In the last three months, shares in BHP Billiton Limited (ASX: BHP) have risen by 21%. This indicates that investor sentiment is on the up alongside commodity prices like iron ore.

Many investors may therefore wonder if now is the perfect time to buy BHP, since the worst of the commodity price falls may be over and yet the company’s shares could still offer good value for money. After all, they are still down by 56% in the last five years.

Undoubtedly, BHP is a very appealing resources stock. Unlike resources peers such as Rio Tinto Limited (ASX: RIO) and Woodside Petroleum Limited (ASX: WPL), BHP is highly diversified.

While Rio Tinto relies on iron ore for 87% of its underlying earnings and Woodside is a pure play oil and gas company, BHP produces oil, and mines iron ore, copper and uranium. This provides it with a breadth of operations (even after its split), which few ASX-listed resources companies can match. This means that BHP could be seen as a neat way to gain exposure to a wide range of commodities for most investors. This is not available to the same extent with the likes of Rio Tinto and Woodside.

Further, BHP has strong finances which should allow it to survive if a major commodities downturn resurfaces. For example, it has a debt to equity ratio of just 44% and was able to cover interest payments on its debt 12.4 times with operating profit last year.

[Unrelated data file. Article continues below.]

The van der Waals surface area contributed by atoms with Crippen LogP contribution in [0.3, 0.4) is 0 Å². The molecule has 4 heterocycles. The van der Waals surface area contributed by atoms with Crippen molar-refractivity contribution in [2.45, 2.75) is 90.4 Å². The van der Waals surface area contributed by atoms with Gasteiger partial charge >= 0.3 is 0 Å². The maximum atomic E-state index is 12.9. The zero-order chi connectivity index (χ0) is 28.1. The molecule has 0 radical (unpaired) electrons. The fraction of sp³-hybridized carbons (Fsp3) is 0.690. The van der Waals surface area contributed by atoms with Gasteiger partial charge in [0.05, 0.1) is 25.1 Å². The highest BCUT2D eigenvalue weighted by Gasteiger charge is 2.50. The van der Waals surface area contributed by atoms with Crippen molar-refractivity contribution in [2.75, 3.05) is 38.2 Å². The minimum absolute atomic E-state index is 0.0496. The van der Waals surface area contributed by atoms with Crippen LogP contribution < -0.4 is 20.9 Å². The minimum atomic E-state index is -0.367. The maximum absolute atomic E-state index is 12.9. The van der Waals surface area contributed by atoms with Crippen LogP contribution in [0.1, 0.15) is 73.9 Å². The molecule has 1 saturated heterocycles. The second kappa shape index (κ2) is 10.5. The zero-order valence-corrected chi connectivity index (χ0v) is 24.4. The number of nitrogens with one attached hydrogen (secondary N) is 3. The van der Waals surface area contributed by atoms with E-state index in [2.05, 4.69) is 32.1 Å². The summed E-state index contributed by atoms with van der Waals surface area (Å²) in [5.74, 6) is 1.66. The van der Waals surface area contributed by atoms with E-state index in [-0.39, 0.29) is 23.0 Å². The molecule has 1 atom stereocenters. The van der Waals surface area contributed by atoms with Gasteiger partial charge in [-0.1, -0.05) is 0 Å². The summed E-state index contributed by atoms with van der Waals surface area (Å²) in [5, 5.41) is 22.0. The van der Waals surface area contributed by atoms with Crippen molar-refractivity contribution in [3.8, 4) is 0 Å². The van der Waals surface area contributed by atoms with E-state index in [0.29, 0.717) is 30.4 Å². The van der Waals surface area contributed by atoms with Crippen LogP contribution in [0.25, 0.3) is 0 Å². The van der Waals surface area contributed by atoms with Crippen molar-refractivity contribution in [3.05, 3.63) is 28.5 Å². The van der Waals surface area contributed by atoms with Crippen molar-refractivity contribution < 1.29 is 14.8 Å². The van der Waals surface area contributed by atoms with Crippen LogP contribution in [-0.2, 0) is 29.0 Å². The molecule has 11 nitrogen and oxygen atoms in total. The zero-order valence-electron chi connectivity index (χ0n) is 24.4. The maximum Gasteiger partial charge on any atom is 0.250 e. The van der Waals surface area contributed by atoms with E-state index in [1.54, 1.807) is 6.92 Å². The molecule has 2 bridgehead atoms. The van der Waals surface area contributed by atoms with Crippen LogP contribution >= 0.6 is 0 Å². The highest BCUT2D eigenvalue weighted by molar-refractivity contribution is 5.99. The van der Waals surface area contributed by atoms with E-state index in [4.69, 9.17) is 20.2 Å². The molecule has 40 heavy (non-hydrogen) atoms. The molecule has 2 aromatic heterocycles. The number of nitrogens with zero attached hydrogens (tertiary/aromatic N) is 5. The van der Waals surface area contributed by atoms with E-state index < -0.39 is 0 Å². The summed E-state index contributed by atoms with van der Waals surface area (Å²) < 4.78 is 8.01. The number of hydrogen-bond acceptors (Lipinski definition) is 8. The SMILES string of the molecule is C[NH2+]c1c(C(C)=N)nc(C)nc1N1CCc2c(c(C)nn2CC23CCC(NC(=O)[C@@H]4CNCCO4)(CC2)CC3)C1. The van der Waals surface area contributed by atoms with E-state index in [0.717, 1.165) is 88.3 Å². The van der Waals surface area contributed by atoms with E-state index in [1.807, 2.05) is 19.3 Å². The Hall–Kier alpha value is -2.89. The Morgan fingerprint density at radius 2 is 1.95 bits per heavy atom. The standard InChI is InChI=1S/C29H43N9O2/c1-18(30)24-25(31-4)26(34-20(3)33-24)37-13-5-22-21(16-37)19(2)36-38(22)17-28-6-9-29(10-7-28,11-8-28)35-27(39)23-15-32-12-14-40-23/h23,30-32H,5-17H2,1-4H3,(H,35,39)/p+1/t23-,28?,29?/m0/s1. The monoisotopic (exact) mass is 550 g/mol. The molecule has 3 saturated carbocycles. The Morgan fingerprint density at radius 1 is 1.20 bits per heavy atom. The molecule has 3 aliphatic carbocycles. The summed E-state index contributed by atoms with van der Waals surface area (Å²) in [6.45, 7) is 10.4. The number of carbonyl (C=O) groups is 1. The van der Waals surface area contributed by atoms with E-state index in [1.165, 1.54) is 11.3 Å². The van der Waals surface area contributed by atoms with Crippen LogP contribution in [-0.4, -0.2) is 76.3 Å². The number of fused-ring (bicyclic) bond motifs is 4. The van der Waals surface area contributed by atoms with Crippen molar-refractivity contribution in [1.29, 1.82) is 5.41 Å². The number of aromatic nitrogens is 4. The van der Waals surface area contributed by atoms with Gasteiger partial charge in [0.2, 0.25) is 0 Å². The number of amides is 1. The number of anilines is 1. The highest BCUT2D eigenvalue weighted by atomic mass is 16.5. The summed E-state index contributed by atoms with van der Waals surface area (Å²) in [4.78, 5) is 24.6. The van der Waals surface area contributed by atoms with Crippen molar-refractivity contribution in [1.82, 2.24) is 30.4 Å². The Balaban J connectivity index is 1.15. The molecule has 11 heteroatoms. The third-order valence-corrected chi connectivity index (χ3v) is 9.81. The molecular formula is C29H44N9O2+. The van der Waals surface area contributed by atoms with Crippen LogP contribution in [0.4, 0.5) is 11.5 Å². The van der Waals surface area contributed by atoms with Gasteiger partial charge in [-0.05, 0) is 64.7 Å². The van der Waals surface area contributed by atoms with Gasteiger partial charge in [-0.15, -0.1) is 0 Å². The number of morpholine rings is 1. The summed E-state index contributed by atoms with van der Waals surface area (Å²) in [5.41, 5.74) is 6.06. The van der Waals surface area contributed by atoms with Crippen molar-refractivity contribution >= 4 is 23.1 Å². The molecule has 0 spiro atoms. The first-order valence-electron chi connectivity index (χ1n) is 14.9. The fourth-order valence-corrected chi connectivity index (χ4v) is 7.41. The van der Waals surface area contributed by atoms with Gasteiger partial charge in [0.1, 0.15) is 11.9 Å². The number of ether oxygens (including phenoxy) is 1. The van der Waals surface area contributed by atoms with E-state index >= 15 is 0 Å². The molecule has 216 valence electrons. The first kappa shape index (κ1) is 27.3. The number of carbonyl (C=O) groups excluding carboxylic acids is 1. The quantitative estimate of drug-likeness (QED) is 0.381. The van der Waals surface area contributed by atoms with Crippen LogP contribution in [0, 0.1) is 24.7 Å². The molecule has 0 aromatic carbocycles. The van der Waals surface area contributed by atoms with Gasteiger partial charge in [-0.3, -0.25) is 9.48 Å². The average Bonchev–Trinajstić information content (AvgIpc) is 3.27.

Additionally, BHP has the cash flow to support major reinvestment for future growth. Its net operating cash flow has averaged USD$21.6 billion over the last three years and the company has spent an average of 75% of that figure on capex during the same period. This shows that while BHP has mothballed a number of projects, it is still investing heavily for its long-term growth prospects (as well as maintaining assets which are currently producing) and this bodes well for its long-term profitability.

On this front, BHP’s strategy also makes sense in my view. It has raised production significantly in the face of lower commodity prices. For example, iron ore and metallurgical coal production rose by 14% and 13% respectively in 2015.

This benefits not only the company’s bottom line, but also its competitive position relative to peers. That’s because it helps to maintain BHP’s market share and this should enable it to benefit to a greater extent than it otherwise would as and when commodity prices fully recover.

In this regard, the future remains  uncertain. Commodity prices could rise, fall or trade in a narrow range. Therefore, a wide margin of safety is a must-have for investors in BHP. Its shares currently trade on a P/B ratio of 1.23 versus 1.15 for the wider materials sector.

Therefore, while BHP has the right strategy in my view and its diversification and financial strength make it a leading resources company to own, today does not seem to be a once-in-a-lifetime opportunity to buy it. Sure, it may be worth holding as part of a diversified portfolio, but there may be better (and cheaper) opportunities to buy it over the medium term.

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Motley Fool contributor Robert Stephens has no position in any stocks mentioned. The Motley Fool Australia has no position in any of the stocks mentioned. We Fools may not all hold the same opinions, but we all believe that considering a diverse range of insights makes us better investors. The Motley Fool has a disclosure policy. This article contains general investment advice only (under AFSL 400691). Authorised by Bruce Jackson.